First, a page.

Consider the poor in ZESCO’s tariff hike – JCTR

Fri, 14 Apr 2017 11:20:33 +0000


THE interests of the poor should guide the final decision on proposed electricity tariff hike by the power utility company, Jesuit Centre for Theological Reflection (JCTR) media and information officer Tendai Posiana has said.

Ms Posiana said ZESCO’s migration to cost reflective tariffs would unarguably cut down Government electricity subsidies and reduce Zambia’s budget deficit.

She said it was estimated by the World Bank that the electricity subsidy costs Zambia on average US$26 million a month since September 2015, saying that was a huge burden on government coffers.

However, JCTR cautioned that an increase within the six month period as currently being proposed may strain the poor indirectly as well as make Zambia’s business environment unfavourable by raising the cost of doing business.

Ms Posiana said JCTR proposed that the initial increment be reduced from 50 percent to at most 40percent and that the tariff hike period be stretched to a period of 1 to 2 years to smoothen the impact and allow both the businesses and citizenry to adjust accordingly.

“In addition, JCTR asks that issues previously raised on ZESCO’s operational inefficiencies such as the huge wage bill as compared to that of actual service delivery and large electricity subsidies to employees be addressed to remove these costs from the real cost of providing electricity,” she said.

In August 2015, ZESCO made an application to the Energy Regulation Board (ERB) for an average tariff hike of 187 percent which was approved but later suspended in January 2016, and following various consultations, ZESCO has again made an application to ERB announced on 26th March, 2017 of a reduced percentage of 75 percent.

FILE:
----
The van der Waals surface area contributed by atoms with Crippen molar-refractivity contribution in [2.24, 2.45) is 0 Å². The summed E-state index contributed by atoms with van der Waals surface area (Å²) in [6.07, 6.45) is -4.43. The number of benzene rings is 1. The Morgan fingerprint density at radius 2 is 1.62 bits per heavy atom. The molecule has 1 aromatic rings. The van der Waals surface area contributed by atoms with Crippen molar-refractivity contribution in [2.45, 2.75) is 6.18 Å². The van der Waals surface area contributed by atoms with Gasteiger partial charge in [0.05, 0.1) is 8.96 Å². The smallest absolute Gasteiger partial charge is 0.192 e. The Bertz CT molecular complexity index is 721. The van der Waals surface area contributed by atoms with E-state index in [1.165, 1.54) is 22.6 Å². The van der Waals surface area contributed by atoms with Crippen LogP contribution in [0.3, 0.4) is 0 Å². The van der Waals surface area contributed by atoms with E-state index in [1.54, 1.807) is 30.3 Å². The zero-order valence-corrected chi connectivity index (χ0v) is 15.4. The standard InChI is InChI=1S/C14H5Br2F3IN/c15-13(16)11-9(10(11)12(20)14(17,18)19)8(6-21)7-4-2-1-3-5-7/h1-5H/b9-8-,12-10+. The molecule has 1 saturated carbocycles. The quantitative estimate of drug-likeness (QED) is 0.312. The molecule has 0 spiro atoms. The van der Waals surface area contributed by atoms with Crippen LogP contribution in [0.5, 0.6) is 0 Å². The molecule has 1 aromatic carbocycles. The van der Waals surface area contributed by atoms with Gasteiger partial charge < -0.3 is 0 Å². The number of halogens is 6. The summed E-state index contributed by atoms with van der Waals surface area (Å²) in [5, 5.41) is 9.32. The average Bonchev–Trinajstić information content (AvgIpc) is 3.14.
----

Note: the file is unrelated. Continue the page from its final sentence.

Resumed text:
She said that was in an effort to ensure cost reflective tariffs that attracted the required revenue for adequate service provision as well as investment in the energy sector, and therefore, the effects of this proposed increment was twofold; with benefits and disadvantages.

Ms Posiana said reflecting on its March 2017 Basic Needs Basket, the JCTR noted that for an average family of five living in Lusaka, the cost of living remains high for most households.

According to the JCTR Basic Needs Basket, it has increased from K4, 918.76 in February 2017 to K5, 017.09 in March 2017 for a family of five in Lusaka.

She said an increase had been mainly due to the rise in cost of food and essential non-food items like charcoal which has increased from K131.67 to K171.67. Kapenta has also increased from K179.5 to K181.05 and beans has increased from K33.5 to K40.1.

Ms Posiana said with the high cost of basic needs in mind, an increase in tariffs on electricity was worrisome because of its potential to further push up these costs.



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